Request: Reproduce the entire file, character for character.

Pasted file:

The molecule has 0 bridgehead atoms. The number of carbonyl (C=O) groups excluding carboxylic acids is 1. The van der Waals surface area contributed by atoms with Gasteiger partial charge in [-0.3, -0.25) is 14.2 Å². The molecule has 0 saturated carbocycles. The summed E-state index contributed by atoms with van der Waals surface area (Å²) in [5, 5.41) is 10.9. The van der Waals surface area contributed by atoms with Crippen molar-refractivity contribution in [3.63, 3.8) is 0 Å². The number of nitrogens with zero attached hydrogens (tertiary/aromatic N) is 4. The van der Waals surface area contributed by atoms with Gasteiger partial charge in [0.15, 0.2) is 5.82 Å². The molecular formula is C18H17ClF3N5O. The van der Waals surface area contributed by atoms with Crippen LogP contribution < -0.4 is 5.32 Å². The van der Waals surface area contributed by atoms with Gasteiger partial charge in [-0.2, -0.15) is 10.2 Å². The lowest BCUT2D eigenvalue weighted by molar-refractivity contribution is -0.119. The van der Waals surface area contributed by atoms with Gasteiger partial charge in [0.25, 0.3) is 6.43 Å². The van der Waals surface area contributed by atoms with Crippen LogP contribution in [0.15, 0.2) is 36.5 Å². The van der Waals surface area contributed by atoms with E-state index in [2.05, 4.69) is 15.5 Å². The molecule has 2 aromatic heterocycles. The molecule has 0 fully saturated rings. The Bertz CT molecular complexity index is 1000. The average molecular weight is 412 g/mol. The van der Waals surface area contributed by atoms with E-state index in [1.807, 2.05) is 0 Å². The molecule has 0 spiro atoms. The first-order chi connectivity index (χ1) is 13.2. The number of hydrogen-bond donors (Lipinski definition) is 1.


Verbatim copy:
The molecule has 0 bridgehead atoms. The number of carbonyl (C=O) groups excluding carboxylic acids is 1. The van der Waals surface area contributed by atoms with Gasteiger partial charge in [-0.3, -0.25) is 14.2 Å². The molecule has 0 saturated carbocycles. The summed E-state index contributed by atoms with van der Waals surface area (Å²) in [5, 5.41) is 10.9. The van der Waals surface area contributed by atoms with Crippen molar-refractivity contribution in [3.63, 3.8) is 0 Å². The number of nitrogens with zero attached hydrogens (tertiary/aromatic N) is 4. The van der Waals surface area contributed by atoms with Gasteiger partial charge in [0.15, 0.2) is 5.82 Å². The molecular formula is C18H17ClF3N5O. The van der Waals surface area contributed by atoms with Crippen LogP contribution < -0.4 is 5.32 Å². The van der Waals surface area contributed by atoms with Gasteiger partial charge in [-0.2, -0.15) is 10.2 Å². The lowest BCUT2D eigenvalue weighted by molar-refractivity contribution is -0.119. The van der Waals surface area contributed by atoms with Gasteiger partial charge in [0.25, 0.3) is 6.43 Å². The van der Waals surface area contributed by atoms with Crippen LogP contribution in [0.15, 0.2) is 36.5 Å². The van der Waals surface area contributed by atoms with E-state index in [2.05, 4.69) is 15.5 Å². The molecule has 2 aromatic heterocycles. The molecule has 0 fully saturated rings. The Bertz CT molecular complexity index is 1000. The average molecular weight is 412 g/mol. The van der Waals surface area contributed by atoms with E-state index in [1.807, 2.05) is 0 Å². The molecule has 0 spiro atoms. The first-order chi connectivity index (χ1) is 13.2. The number of hydrogen-bond donors (Lipinski definition) is 1.